I do know I no longer felt motivated to stay because I saw Aesthetic Realism as magnificent and needed by the world. Those words rang hollow. No, what kept me from leaving at that point was that I simply couldn’t bear the thought of the people whose approval I craved almost more than anything else in the world thinking of me with complete contempt. For it is almost impossible to describe how filthy, disgusting, degenerate, and depraved we saw anyone who left Aesthetic Realism as being. Take all the worst people throughout history you can think of, roll them into one, and you have what we were conditioned to think of people who left.
I used to believe, for example, that while Hitler was evil because he wanted to kill all Jewish people, and because he did succeed in killing 6 million (plus about 5 million others), those who left Aesthetic Realism were even worse because they wanted to condemn every person in the entire world for the rest of time to live out their lives deprived of the knowledge they most desperately wanted and needed. There was no greater evil than that! So even though I felt I was already the lowest of the low within Aesthetic Realism, that was nothing in comparison to the sheer, utter contempt other people would have for me after I was gone.
The picture that kept coming into my mind was of one evening when I heard a consultant telling with great glee that he’d just found out that his former best friend Marcus (not his real name), who had left Aesthetic Realism a few years back, was dying of AIDS. The consultant’s face was lit up, his eyes glowing, as he regaled his colleagues with the gruesome details of Marcus’s symptoms, finishing up with the fact that his former best friend didn’t have long to live. I knew that the way this person talked about Marcus—as the other consultants hung on his every word—was how they would talk about me, as a creature so base I didn’t deserve to draw breath in this world.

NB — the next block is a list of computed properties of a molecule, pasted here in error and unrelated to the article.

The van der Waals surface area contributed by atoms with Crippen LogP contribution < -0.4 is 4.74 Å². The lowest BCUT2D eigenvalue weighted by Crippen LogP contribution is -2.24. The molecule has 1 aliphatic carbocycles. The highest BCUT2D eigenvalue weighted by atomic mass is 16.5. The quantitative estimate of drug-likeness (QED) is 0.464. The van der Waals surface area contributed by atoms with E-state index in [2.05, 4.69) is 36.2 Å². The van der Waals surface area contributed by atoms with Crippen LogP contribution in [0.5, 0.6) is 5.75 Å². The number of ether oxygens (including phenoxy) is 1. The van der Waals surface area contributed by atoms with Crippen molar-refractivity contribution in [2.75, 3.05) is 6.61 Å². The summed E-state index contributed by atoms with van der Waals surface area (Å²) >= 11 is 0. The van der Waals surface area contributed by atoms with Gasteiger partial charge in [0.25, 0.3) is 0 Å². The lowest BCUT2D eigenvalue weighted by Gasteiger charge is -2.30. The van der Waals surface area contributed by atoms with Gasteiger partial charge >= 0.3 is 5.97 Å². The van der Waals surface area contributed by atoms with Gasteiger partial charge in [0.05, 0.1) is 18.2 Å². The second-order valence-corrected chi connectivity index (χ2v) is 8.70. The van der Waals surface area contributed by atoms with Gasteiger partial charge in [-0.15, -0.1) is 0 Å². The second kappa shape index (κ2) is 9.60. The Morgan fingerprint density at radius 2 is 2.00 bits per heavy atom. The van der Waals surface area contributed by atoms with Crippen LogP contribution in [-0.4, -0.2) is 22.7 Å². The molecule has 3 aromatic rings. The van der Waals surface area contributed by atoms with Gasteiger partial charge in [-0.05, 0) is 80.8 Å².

The upshot was, instead of my saying, “To hell with all of you; I’m out of here!,” all I wanted was to be accepted back into everyone’s good graces and for everything to be nice again (as if it was ever really nice before). So pathetic, right? But by then, after two decades of psychological manipulation and coercive control, I simply wasn’t capable of freeing myself.
Inching Toward the Door
Without my seeing it at the time, the beginning of the end for me was in the mid-1990s when Siegel’s followers decided we would no longer look to any journalist to write an article that was “completely fair to Eli Siegel and Aesthetic Realism.” Instead, we would become reporters ourselves, blanketing the nation with “honest” letters and articles about Eli Siegel and his thought, Aesthetic Realism.
Among the many articles I wrote and succeeded in getting published widely was one proclaiming that “Aesthetic Realism Can End Racism.” In it, I put forth the Aesthetic Realism precept that racism doesn’t begin with race or ethnicity; it begins with the desire to have contempt for the world different from oneself. When people see that their true importance comes from respecting the world in all its diversity, racism will end.